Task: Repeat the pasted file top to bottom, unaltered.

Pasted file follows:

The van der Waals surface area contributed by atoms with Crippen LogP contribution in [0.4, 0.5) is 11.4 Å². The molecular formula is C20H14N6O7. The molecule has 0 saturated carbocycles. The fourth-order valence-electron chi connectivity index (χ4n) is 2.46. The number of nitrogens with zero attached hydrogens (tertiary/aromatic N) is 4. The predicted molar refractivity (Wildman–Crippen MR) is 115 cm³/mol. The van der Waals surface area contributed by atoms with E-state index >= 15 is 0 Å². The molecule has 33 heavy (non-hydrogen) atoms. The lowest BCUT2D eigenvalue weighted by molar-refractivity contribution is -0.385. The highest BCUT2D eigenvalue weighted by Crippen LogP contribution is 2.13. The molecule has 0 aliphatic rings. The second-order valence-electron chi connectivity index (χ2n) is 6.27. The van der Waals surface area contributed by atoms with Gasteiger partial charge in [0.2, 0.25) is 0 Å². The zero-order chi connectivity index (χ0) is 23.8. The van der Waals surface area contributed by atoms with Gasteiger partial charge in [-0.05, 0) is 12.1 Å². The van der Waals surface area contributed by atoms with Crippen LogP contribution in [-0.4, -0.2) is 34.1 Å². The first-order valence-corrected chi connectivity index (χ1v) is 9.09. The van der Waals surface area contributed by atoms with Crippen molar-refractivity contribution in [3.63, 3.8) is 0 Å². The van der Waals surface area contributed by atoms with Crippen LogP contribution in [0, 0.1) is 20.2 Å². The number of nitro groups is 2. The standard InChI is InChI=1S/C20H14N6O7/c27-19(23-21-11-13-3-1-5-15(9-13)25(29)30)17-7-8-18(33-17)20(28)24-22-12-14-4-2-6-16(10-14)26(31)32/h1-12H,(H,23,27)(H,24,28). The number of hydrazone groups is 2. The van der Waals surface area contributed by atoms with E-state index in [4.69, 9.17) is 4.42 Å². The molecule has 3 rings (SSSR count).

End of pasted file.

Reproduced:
The van der Waals surface area contributed by atoms with Crippen LogP contribution in [0.4, 0.5) is 11.4 Å². The molecular formula is C20H14N6O7. The molecule has 0 saturated carbocycles. The fourth-order valence-electron chi connectivity index (χ4n) is 2.46. The number of nitrogens with zero attached hydrogens (tertiary/aromatic N) is 4. The predicted molar refractivity (Wildman–Crippen MR) is 115 cm³/mol. The van der Waals surface area contributed by atoms with E-state index >= 15 is 0 Å². The molecule has 33 heavy (non-hydrogen) atoms. The lowest BCUT2D eigenvalue weighted by molar-refractivity contribution is -0.385. The highest BCUT2D eigenvalue weighted by Crippen LogP contribution is 2.13. The molecule has 0 aliphatic rings. The second-order valence-electron chi connectivity index (χ2n) is 6.27. The van der Waals surface area contributed by atoms with Gasteiger partial charge in [0.2, 0.25) is 0 Å². The zero-order chi connectivity index (χ0) is 23.8. The van der Waals surface area contributed by atoms with Gasteiger partial charge in [-0.05, 0) is 12.1 Å². The van der Waals surface area contributed by atoms with Crippen LogP contribution in [-0.4, -0.2) is 34.1 Å². The first-order valence-corrected chi connectivity index (χ1v) is 9.09. The van der Waals surface area contributed by atoms with Crippen molar-refractivity contribution in [3.63, 3.8) is 0 Å². The van der Waals surface area contributed by atoms with Crippen LogP contribution in [0, 0.1) is 20.2 Å². The number of nitro groups is 2. The standard InChI is InChI=1S/C20H14N6O7/c27-19(23-21-11-13-3-1-5-15(9-13)25(29)30)17-7-8-18(33-17)20(28)24-22-12-14-4-2-6-16(10-14)26(31)32/h1-12H,(H,23,27)(H,24,28). The number of hydrazone groups is 2. The van der Waals surface area contributed by atoms with E-state index in [4.69, 9.17) is 4.42 Å². The molecule has 3 rings (SSSR count).